Expectations Rise for Vacations in 2018
As we move into the new year, we’re noticing that consumer confidence is down across the board – and it’s no surprise really, given our current economic, political, and cultural climate. The shifting landscape is forcing consumers to watch their spending behaviors more closely and re-evaluate necessities, and although travel is still a priority, actions like delaying trips, tightening investments and reducing retirement contributions point towards an apprehensive consumer mindset (H2R Market Research).
While domestic travel isn’t slowing down, travelers are becoming more particular and critical of their needs. To stay relevant, travel brands will need to say goodbye to the days of blackout schedules and confusing customer experiences. There is an increasing need for vacations to deliver control, flexibility and a seamless experience, and very little patience for missteps.
Attractions Get a Booster Shot
While the popularity of attractions continues to rise (albeit at a slower rate than years past), visitors are leaving attractions less satisfied overall. This global drop in satisfaction could be due to the more critical nature taking hold in consumers in the wake of a tumultuous 2016 (H2R Market Research.)
The majority of attraction growth is coming from Millennials – a demographic cohort with adventure practically built into its DNA. This growth aligns with the increased need for engaging experiences (Kantar Futures 2017). After all, the overwhelming success of Pokemon Go seemed to come out of nowhere, but was in fact built on a strong foundation of these truths about young people, tech, and entertainment (Iconoculture). The real world is becoming experientially dull, and the next generation of consumers expects more from the brands they interact with.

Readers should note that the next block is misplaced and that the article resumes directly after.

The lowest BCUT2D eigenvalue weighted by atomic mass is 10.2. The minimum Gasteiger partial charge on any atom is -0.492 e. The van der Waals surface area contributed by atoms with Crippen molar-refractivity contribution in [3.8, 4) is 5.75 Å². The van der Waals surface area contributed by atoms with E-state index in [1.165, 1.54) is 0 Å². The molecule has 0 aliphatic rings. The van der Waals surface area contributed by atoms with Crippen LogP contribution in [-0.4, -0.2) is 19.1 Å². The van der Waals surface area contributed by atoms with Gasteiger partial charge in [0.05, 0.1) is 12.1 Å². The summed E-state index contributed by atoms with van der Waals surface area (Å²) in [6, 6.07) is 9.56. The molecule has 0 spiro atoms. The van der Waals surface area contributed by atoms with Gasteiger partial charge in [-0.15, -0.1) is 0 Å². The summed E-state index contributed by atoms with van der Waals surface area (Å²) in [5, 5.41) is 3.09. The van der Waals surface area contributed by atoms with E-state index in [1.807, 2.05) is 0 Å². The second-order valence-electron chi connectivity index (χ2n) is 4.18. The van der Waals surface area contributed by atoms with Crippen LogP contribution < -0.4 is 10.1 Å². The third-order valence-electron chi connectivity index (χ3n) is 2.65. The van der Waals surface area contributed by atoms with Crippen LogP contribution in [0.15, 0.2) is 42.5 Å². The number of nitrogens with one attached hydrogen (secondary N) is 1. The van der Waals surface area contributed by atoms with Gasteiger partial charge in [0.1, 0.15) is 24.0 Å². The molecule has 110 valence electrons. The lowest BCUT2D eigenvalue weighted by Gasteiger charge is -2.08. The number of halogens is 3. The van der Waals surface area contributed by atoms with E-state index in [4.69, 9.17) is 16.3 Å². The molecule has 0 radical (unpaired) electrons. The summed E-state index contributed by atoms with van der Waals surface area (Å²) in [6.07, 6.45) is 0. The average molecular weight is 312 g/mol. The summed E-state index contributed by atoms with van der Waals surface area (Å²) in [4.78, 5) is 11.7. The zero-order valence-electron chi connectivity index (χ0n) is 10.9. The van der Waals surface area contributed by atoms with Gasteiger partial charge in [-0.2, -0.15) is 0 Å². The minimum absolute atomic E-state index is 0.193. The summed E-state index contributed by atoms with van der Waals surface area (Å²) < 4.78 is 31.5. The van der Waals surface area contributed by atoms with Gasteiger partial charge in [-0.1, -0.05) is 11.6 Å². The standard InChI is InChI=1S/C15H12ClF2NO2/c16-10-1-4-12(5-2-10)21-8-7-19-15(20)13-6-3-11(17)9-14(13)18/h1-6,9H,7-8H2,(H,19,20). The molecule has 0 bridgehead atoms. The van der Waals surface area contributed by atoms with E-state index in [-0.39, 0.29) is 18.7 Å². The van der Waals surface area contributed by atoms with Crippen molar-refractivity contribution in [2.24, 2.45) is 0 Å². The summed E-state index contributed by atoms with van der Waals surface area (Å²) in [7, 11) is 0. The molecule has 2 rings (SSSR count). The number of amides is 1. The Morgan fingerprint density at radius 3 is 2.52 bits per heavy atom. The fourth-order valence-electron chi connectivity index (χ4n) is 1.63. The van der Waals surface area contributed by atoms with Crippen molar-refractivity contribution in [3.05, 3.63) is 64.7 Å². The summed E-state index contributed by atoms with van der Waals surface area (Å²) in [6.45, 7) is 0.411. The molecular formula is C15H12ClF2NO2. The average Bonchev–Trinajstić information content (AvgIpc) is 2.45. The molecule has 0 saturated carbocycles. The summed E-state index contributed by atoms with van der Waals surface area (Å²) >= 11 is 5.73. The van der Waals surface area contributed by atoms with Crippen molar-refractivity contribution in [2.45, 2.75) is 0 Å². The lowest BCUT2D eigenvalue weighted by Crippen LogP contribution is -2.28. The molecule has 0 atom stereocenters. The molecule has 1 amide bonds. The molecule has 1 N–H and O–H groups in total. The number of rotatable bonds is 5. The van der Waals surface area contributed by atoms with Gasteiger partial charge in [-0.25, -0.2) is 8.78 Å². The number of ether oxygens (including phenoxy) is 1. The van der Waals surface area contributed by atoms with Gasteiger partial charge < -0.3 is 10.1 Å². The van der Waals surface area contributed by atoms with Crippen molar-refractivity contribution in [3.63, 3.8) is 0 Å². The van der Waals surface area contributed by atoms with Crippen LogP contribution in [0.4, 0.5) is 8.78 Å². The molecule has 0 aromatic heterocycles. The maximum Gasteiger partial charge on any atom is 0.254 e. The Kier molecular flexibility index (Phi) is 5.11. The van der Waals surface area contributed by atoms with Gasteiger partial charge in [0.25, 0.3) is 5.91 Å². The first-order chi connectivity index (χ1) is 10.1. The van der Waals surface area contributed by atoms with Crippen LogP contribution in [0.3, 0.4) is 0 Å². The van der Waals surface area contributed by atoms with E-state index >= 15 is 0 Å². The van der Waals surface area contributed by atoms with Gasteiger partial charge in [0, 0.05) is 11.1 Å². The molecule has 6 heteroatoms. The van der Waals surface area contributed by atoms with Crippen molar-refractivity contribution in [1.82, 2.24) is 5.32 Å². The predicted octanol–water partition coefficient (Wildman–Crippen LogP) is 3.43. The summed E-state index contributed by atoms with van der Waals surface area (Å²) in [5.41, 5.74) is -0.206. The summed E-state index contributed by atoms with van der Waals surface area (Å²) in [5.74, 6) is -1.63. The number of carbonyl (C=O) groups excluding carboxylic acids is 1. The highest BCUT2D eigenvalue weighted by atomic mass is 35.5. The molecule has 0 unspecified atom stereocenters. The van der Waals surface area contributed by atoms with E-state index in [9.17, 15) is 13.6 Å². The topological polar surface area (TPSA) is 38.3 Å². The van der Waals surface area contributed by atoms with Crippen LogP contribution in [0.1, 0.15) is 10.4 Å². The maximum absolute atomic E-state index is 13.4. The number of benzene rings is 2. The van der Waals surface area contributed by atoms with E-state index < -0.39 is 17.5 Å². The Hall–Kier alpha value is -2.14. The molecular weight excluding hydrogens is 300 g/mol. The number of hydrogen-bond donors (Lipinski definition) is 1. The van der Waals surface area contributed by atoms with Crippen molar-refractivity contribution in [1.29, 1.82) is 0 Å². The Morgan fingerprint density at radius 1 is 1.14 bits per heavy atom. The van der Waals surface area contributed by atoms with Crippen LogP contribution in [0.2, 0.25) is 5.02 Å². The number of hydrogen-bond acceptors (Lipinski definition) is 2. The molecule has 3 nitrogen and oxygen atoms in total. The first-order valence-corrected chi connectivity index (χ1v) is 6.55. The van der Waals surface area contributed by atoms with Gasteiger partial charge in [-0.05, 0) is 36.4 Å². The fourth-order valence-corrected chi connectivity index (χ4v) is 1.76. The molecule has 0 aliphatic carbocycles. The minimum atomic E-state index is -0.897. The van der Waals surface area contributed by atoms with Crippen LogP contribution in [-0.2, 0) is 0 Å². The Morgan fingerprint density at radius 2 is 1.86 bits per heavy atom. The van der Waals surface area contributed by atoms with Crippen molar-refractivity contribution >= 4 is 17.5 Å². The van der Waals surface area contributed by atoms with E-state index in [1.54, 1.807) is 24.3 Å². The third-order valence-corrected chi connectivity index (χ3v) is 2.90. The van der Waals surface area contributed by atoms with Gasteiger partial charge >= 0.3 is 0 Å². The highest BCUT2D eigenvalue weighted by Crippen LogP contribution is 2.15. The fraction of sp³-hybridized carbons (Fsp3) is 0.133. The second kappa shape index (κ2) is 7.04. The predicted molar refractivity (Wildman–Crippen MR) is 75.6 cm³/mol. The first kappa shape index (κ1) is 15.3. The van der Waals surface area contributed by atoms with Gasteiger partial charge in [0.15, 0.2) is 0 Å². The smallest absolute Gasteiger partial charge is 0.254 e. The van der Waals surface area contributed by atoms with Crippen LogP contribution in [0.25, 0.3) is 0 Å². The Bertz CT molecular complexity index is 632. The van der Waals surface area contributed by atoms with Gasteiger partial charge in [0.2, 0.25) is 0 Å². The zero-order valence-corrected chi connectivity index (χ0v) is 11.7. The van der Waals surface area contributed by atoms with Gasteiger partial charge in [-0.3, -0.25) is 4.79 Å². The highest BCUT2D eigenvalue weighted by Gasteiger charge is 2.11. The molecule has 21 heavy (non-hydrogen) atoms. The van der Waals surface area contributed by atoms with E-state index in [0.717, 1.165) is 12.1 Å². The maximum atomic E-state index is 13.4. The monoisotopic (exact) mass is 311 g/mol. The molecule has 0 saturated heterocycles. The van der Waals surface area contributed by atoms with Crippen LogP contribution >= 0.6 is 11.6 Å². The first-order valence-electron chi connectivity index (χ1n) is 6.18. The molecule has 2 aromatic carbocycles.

Regardless of the many reasons why this trend has evolved, one thing is certain: visitors want more. Attractions like our client Kennedy Space Center Visitor Complex are taking note and incorporating more inspiring, interactive experiences into their current offerings. In just a few short months, Kennedy’s new Astronaut Training Experience will virtually transport visitors to Mars so they can experience firsthand what life is like as an astronaut.
Growing Need for Variety – in Experiences and in Marketing
In addition to the need for more engaging experiences, there is a growing need for variety in those experiences. Vacations used to serve as a break from the everyday – and that included getting some time away from the in-laws. But multi-generational travel has become a popular option for families looking to spend more quality time together. Most important to these unique groups is the incorporation of diverse experiences that will appeal to a wide range of interests and ages.
When it comes to planning these types of trips, the role of decision-maker is shifting. Grandparents are often willing to fund these trips “to help family members enjoy a vacation they otherwise could not afford” (PreferredHotels.com). Kids are also being afforded a much larger role in planning, with the vast majority of parents in the U.S. and Europe giving their children an active voice in determining where the family will go on vacation (HomeAway.com).
So – while attractions and leisure destinations must ensure they can deliver on variety, marketers must now figure out how to appeal not only to parents, but to the family unit as a whole, illustrating the breadth and depth of the experiences their clients can offer.
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